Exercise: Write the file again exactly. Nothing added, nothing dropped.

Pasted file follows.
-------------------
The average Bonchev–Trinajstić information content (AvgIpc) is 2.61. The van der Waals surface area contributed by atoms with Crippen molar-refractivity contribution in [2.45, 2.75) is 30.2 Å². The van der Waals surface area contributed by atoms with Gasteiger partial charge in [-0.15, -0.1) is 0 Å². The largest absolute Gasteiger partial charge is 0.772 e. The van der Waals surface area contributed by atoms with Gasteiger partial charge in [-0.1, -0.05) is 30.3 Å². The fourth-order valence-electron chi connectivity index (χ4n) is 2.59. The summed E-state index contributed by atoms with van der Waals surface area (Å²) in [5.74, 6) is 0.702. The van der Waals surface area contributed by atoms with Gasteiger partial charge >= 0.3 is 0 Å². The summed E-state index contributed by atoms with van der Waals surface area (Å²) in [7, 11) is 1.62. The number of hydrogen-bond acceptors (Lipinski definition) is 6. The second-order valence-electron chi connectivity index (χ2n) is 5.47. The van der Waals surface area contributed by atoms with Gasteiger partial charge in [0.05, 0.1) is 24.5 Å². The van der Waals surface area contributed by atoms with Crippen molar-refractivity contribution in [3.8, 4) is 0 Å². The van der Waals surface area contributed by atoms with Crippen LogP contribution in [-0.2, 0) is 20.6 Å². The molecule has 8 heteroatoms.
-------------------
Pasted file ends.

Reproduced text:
The average Bonchev–Trinajstić information content (AvgIpc) is 2.61. The van der Waals surface area contributed by atoms with Crippen molar-refractivity contribution in [2.45, 2.75) is 30.2 Å². The van der Waals surface area contributed by atoms with Gasteiger partial charge in [-0.15, -0.1) is 0 Å². The largest absolute Gasteiger partial charge is 0.772 e. The van der Waals surface area contributed by atoms with Gasteiger partial charge in [-0.1, -0.05) is 30.3 Å². The fourth-order valence-electron chi connectivity index (χ4n) is 2.59. The summed E-state index contributed by atoms with van der Waals surface area (Å²) in [5.74, 6) is 0.702. The van der Waals surface area contributed by atoms with Gasteiger partial charge >= 0.3 is 0 Å². The summed E-state index contributed by atoms with van der Waals surface area (Å²) in [7, 11) is 1.62. The number of hydrogen-bond acceptors (Lipinski definition) is 6. The second-order valence-electron chi connectivity index (χ2n) is 5.47. The van der Waals surface area contributed by atoms with Gasteiger partial charge in [0.05, 0.1) is 24.5 Å². The van der Waals surface area contributed by atoms with Crippen molar-refractivity contribution in [3.8, 4) is 0 Å². The van der Waals surface area contributed by atoms with Crippen LogP contribution in [-0.2, 0) is 20.6 Å². The molecule has 8 heteroatoms.